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J Adolesc Health. 2011 Aug;49(2):216-8. doi: 10.1016/j.jadohealth.2011.05.005. Epub 2011 Jun 24.

The proportion of U.S. parents who talk with their adolescent children about dating abuse.

Author information

  • 1Department of Community Health Sciences, Boston University School of Public Health, Boston, MA 02118, USA. erothman@bu.edu

Abstract

PURPOSE:

To estimate the proportion of U.S. parents who talked about dating abuse (DA) with their adolescent children in the past year, and explore reasons among those who did not.

METHODS:

Five hundred parents of 11-18 year-old-children were assessed through a national online survey.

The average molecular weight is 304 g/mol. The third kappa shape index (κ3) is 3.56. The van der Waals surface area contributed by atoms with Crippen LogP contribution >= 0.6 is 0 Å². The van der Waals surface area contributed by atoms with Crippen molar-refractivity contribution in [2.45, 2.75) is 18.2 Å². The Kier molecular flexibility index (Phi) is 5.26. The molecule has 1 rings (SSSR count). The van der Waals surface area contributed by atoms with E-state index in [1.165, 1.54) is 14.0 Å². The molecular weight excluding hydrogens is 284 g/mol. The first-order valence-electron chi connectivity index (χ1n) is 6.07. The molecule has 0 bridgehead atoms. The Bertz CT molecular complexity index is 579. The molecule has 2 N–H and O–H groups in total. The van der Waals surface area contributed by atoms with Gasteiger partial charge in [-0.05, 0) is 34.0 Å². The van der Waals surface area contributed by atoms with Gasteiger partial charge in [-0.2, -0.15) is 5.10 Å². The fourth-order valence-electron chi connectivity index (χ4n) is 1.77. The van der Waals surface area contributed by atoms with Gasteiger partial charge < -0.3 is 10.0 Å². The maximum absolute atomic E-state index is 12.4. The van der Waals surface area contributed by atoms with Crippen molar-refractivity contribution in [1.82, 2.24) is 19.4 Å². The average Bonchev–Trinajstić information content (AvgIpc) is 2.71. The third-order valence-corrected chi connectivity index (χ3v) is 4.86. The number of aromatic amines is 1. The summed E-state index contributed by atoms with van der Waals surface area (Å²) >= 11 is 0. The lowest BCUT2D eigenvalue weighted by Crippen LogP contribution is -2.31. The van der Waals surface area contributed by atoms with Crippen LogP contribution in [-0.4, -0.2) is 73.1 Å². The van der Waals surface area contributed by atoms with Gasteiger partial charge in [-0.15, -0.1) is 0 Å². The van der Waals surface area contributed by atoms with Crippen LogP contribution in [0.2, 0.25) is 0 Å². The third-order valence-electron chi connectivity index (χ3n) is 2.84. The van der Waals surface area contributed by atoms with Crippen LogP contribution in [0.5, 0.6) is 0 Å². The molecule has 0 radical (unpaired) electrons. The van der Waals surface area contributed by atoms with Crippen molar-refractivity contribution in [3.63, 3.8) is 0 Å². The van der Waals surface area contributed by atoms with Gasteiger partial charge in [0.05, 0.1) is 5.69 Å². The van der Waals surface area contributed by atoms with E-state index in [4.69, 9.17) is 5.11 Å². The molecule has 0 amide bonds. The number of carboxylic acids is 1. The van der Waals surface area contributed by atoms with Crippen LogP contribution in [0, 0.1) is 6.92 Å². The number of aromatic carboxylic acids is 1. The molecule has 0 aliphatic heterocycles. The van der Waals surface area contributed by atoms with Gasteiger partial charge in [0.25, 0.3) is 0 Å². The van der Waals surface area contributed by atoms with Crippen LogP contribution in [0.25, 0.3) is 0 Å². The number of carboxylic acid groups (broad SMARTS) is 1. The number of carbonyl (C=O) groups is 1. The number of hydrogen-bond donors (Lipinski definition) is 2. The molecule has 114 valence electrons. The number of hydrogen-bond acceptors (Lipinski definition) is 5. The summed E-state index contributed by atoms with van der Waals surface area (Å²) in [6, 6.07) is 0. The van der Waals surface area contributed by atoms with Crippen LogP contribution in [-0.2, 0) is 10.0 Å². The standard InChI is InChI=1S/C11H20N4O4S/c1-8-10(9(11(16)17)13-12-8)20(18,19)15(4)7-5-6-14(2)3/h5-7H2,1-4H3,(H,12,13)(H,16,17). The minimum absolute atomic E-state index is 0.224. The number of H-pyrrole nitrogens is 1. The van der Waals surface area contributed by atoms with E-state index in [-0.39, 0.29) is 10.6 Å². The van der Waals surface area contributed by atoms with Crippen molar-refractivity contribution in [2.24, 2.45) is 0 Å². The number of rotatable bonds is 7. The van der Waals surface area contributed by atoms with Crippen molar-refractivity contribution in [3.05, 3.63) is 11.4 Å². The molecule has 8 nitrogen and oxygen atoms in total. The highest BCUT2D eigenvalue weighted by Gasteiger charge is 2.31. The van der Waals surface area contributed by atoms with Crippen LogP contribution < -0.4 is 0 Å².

RESULTS:

Fifty-five percent of parents had discussed DA with their children in the past year. Mothers were more likely than fathers to discuss DA with both male and female children (59.0% vs. 50.2%, p < .05). Parents' age, income, and region of the United States were not related to having discussed DA. However, DA was substantially less likely to be discussed than school work, drugs, alcohol, family finances, the economy, money management, dating relationships in general, and sex. Parents who did not discuss DA reported that their children were not dating, that they were too young, that their children would learn about it through experience, that they would not know what to say, or that it was too embarrassing to discuss.

CONCLUSIONS:

Programs that equip parents to talk with children about DA are needed.

Copyright © 2011 Society for Adolescent Health and Medicine. Published by Elsevier Inc. All rights reserved.

PMID:
21783057
[PubMed - indexed for MEDLINE]
PMCID:
PMC3143404
Free PMC Article
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